A and A's Movie A Day

Watching movies until we run out.

Movie 211 – Akira

Akira – September 27th, 2010

When I was in high school there was a guy in my circle of friends and acquaintances who loved this movie. Adored it. Thought it was one of the best things in the entire world. We did not get along very well and he had somewhat questionable taste in movies at times. So I avoided this. He touted Twister as one of the best movies ever made. What was I supposed to think? And yet this is a classic. He had good taste in this, at least. Still, I’ve never watched it. I’m not sure why I hadn’t even before I met him. I’d seen some anime before high school. Not much, but it wasn’t out of my realm of experience. A couple of channels played the more well known movies and series at odd hours. And I kept odd hours. You’d think I’d have seen it, but I never did.

It’s silly really, that I hadn’t gotten around to it until now. After all, it’s got a lot of things I enjoy. Some cyberpunk elements, post-apocalyptic elements, mysterious government experiment elements. Cool motorcycles. Creepy shriveled kids. Okay, strike that last. I don’t go looking or movies with creepy kids in them, but this movie does indeed have them. It’s also got explosions and rival gangs and a boat load of metaphysical philosophizing. It’s sort of like what you’d get if you mixed Neon Genesis Evangelion with Push and City Limits and/or The Warriors. And then actually had it make a modicum of sense.

To be honest, I’m not sure how to review this movie. There’s a lot going on in it and while I can’t really say it blew my mind or anything, it was a lot to try and put in some sort of coherent order for a review. Because it’s not just a movie where shit blows up. It’s not just about a city that’s slowly imploding from a combination of apathy and greed. It’s not just about rival gangs and turf wars and it’s not just about radicals rioting in the streets. That’s all just the trappings of the world. It’s the set-up. Because the real meat of the movie comes from a plot involving government experiments in ESP that lead to a number of children gaining psychic powers and how humanity isn’t really ready for them. That’s the point. That there’s a path to some form of enlightenment and humans just can’t handle it. And wound in there with that is a specific theme of feeling worthless and desperate and helpless to save yourself.

That’s a lot to put into one movie, you know. So it’s impressive that it all hangs together so well. The lead characters, Tetsuo and Kaneda, are members of a motorcycle gang in Neo-Tokyo in the year 2019. Thirty years earlier the original Tokyo was destroyed in a huge explosion. In 2019 the city is a mess with riots in the streets, high unemployment and a corrupt government. There are a few shots of the city that remind me very much of the Pruitt Igoe section of Koyaanisqatsi. The city has that feel of a place where things were horribly mismanaged from the get-go. The way it all starts out, it seems like it’s going to be about the seeds of a revolution. Kaneda meets Kei, a young woman who’s working with an underground militant group, and gets wrapped up in what they’re up to. Tetsuo, on the other hand, encounters a strange figure, a wizened child who can cause explosions. And that’s where it all goes off the rails. There’s a huge secret that’s been kept since the destruction of Tokyo. There was a boy named Akira and his powers – developed thanks to meddling by the military – went out of control. And now three of his fellow test subjects are left in government care. Tetsuo manifests similar powers, but stronger and harder to control. Which is where his relationship with Kaneda figures in.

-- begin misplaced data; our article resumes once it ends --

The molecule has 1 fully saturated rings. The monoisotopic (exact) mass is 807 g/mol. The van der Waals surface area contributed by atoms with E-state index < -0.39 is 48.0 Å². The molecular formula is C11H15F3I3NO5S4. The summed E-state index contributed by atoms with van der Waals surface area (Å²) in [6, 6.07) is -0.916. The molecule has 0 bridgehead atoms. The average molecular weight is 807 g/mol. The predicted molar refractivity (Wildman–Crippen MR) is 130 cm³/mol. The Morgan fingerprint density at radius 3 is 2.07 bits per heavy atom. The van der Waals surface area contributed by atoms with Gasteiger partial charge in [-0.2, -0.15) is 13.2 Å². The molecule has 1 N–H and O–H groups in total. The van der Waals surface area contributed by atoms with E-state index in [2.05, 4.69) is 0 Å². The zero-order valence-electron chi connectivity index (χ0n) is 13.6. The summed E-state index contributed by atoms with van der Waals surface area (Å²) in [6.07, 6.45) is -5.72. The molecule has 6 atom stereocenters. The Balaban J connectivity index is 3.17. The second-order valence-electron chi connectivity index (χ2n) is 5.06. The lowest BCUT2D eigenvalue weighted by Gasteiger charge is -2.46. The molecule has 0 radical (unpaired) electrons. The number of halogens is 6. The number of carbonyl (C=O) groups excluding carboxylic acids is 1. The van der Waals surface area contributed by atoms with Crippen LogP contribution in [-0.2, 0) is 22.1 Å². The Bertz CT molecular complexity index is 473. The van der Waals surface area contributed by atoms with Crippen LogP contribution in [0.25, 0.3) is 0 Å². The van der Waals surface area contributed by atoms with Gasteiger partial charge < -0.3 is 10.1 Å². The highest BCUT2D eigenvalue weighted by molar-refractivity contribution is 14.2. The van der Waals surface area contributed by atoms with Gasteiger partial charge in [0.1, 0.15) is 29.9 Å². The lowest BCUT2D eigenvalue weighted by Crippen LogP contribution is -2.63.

The big themes of the movie seem to have to do with the nature of power and the dangers of knowing too much. But the relationship between Tetsuo and Kaneda is key to everything that happens once Tetsuo develops his psychic powers. Both boys grew up in a home for abandoned children. Kaneda protected Tetsuo from bullies, defended him, helped him, and always seemed to be the one to save the day. So when Tetsuo finds himself powerful enough that he doesn’t need any help, well, he snaps. One could probably make a case for Tetsuo representing the people of the city, disenfranchised and taken advantage of, no roots, no purpose, feeling like they have no control over their own lives, that someone else is holding the reins. Indeed, the people of the city follow him like he’s a messianic figure. Until the final confrontation where there’s sort of a big explosion only not quite and Tetsuo turns into a giant blob baby. But you know, these things happen.

I really do feel ridiculous for never having put this in before. I sat through all of the Evangelion episodes and never watched this. Sure, this is lacking in the giant mech department, but it’s definitely got a flair all its own. It doesn’t need the mechs. It’s got its own mythology and backstory (I’d love to know more about the other Numbers kids before the ones we meet in the movie) and some absolutely gorgeous animation that holds up well past when it was made. All in all, I’m very glad I finally saw it.

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September 27, 2010 - Posted by | daily reviews | , , , , , , ,

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